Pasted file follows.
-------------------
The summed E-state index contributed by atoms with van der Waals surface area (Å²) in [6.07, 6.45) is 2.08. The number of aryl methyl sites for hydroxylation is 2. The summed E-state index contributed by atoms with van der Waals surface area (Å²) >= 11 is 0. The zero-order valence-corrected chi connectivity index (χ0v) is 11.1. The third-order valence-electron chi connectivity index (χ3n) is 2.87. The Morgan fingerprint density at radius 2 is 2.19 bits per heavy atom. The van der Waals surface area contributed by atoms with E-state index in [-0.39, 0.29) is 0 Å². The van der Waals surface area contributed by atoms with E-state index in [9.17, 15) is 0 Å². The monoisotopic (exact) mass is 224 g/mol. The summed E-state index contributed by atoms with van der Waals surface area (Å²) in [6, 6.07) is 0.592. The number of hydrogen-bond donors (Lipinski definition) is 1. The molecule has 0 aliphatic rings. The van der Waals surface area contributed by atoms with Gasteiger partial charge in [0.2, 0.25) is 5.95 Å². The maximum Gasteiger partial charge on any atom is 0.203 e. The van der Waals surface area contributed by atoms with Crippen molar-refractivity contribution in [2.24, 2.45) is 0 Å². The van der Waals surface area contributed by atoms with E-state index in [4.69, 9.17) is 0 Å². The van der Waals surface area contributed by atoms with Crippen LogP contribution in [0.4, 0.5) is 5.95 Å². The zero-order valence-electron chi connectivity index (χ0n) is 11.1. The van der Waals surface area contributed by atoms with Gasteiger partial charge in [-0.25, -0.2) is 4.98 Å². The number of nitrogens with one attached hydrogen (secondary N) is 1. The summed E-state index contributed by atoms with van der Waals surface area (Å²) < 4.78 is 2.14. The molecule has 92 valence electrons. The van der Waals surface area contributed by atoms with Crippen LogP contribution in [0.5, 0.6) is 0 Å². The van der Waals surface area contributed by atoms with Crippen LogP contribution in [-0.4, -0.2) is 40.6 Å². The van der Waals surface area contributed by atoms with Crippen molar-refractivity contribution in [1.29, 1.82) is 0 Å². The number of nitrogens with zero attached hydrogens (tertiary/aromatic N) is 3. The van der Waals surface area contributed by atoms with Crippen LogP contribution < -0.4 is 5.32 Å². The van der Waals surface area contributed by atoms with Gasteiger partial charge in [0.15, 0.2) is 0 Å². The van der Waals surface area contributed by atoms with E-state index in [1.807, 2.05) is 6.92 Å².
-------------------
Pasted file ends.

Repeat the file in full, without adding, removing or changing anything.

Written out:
The summed E-state index contributed by atoms with van der Waals surface area (Å²) in [6.07, 6.45) is 2.08. The number of aryl methyl sites for hydroxylation is 2. The summed E-state index contributed by atoms with van der Waals surface area (Å²) >= 11 is 0. The zero-order valence-corrected chi connectivity index (χ0v) is 11.1. The third-order valence-electron chi connectivity index (χ3n) is 2.87. The Morgan fingerprint density at radius 2 is 2.19 bits per heavy atom. The van der Waals surface area contributed by atoms with E-state index in [-0.39, 0.29) is 0 Å². The van der Waals surface area contributed by atoms with E-state index in [9.17, 15) is 0 Å². The monoisotopic (exact) mass is 224 g/mol. The summed E-state index contributed by atoms with van der Waals surface area (Å²) in [6, 6.07) is 0.592. The number of hydrogen-bond donors (Lipinski definition) is 1. The molecule has 0 aliphatic rings. The van der Waals surface area contributed by atoms with Gasteiger partial charge in [0.2, 0.25) is 5.95 Å². The maximum Gasteiger partial charge on any atom is 0.203 e. The van der Waals surface area contributed by atoms with Crippen molar-refractivity contribution in [2.24, 2.45) is 0 Å². The van der Waals surface area contributed by atoms with E-state index in [4.69, 9.17) is 0 Å². The van der Waals surface area contributed by atoms with Crippen LogP contribution in [0.4, 0.5) is 5.95 Å². The zero-order valence-electron chi connectivity index (χ0n) is 11.1. The van der Waals surface area contributed by atoms with Gasteiger partial charge in [-0.25, -0.2) is 4.98 Å². The number of nitrogens with one attached hydrogen (secondary N) is 1. The summed E-state index contributed by atoms with van der Waals surface area (Å²) < 4.78 is 2.14. The molecule has 92 valence electrons. The van der Waals surface area contributed by atoms with Crippen LogP contribution in [0.5, 0.6) is 0 Å². The van der Waals surface area contributed by atoms with Crippen LogP contribution in [-0.4, -0.2) is 40.6 Å². The van der Waals surface area contributed by atoms with Crippen molar-refractivity contribution in [1.29, 1.82) is 0 Å². The number of nitrogens with zero attached hydrogens (tertiary/aromatic N) is 3. The van der Waals surface area contributed by atoms with Crippen LogP contribution < -0.4 is 5.32 Å². The van der Waals surface area contributed by atoms with Gasteiger partial charge in [0.15, 0.2) is 0 Å². The van der Waals surface area contributed by atoms with E-state index in [1.807, 2.05) is 6.92 Å².